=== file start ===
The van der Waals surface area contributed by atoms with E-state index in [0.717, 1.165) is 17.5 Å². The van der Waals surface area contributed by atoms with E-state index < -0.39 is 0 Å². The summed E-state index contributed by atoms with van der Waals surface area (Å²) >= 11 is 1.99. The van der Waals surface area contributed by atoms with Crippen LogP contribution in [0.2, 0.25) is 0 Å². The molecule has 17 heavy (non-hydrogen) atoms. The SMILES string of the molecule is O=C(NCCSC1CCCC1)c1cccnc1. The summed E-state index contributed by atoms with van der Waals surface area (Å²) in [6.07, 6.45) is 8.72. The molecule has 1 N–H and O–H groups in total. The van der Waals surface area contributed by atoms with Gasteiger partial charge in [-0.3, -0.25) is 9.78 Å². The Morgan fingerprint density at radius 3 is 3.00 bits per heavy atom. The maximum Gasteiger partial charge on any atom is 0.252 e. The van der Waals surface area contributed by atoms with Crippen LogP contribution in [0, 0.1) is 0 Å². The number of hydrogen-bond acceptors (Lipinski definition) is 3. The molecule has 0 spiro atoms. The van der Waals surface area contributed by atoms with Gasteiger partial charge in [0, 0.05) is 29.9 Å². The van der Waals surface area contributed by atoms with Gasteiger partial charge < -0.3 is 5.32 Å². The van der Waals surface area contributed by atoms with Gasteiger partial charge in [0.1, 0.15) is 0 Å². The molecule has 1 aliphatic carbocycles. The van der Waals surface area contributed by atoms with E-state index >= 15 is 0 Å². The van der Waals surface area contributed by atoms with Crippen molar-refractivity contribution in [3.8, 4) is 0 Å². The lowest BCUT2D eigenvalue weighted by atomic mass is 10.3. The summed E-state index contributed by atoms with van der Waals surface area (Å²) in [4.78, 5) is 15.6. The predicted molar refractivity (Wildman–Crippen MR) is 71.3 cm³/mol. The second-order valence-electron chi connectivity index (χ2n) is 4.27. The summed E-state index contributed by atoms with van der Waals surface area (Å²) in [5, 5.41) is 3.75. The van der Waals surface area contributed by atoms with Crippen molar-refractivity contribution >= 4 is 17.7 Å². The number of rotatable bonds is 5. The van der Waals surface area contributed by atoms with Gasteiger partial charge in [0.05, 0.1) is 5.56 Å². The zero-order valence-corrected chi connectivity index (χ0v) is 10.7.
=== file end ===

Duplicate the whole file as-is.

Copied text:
The van der Waals surface area contributed by atoms with E-state index in [0.717, 1.165) is 17.5 Å². The van der Waals surface area contributed by atoms with E-state index < -0.39 is 0 Å². The summed E-state index contributed by atoms with van der Waals surface area (Å²) >= 11 is 1.99. The van der Waals surface area contributed by atoms with Crippen LogP contribution in [0.2, 0.25) is 0 Å². The molecule has 17 heavy (non-hydrogen) atoms. The SMILES string of the molecule is O=C(NCCSC1CCCC1)c1cccnc1. The summed E-state index contributed by atoms with van der Waals surface area (Å²) in [6.07, 6.45) is 8.72. The molecule has 1 N–H and O–H groups in total. The van der Waals surface area contributed by atoms with Gasteiger partial charge in [-0.3, -0.25) is 9.78 Å². The Morgan fingerprint density at radius 3 is 3.00 bits per heavy atom. The maximum Gasteiger partial charge on any atom is 0.252 e. The van der Waals surface area contributed by atoms with Crippen LogP contribution in [0, 0.1) is 0 Å². The number of hydrogen-bond acceptors (Lipinski definition) is 3. The molecule has 0 spiro atoms. The van der Waals surface area contributed by atoms with Gasteiger partial charge in [0, 0.05) is 29.9 Å². The van der Waals surface area contributed by atoms with Gasteiger partial charge < -0.3 is 5.32 Å². The van der Waals surface area contributed by atoms with Gasteiger partial charge in [0.1, 0.15) is 0 Å². The molecule has 1 aliphatic carbocycles. The van der Waals surface area contributed by atoms with E-state index >= 15 is 0 Å². The van der Waals surface area contributed by atoms with Crippen molar-refractivity contribution in [3.8, 4) is 0 Å². The lowest BCUT2D eigenvalue weighted by atomic mass is 10.3. The summed E-state index contributed by atoms with van der Waals surface area (Å²) in [4.78, 5) is 15.6. The predicted molar refractivity (Wildman–Crippen MR) is 71.3 cm³/mol. The second-order valence-electron chi connectivity index (χ2n) is 4.27. The summed E-state index contributed by atoms with van der Waals surface area (Å²) in [5, 5.41) is 3.75. The van der Waals surface area contributed by atoms with Crippen molar-refractivity contribution >= 4 is 17.7 Å². The number of rotatable bonds is 5. The van der Waals surface area contributed by atoms with Gasteiger partial charge in [0.05, 0.1) is 5.56 Å². The zero-order valence-corrected chi connectivity index (χ0v) is 10.7.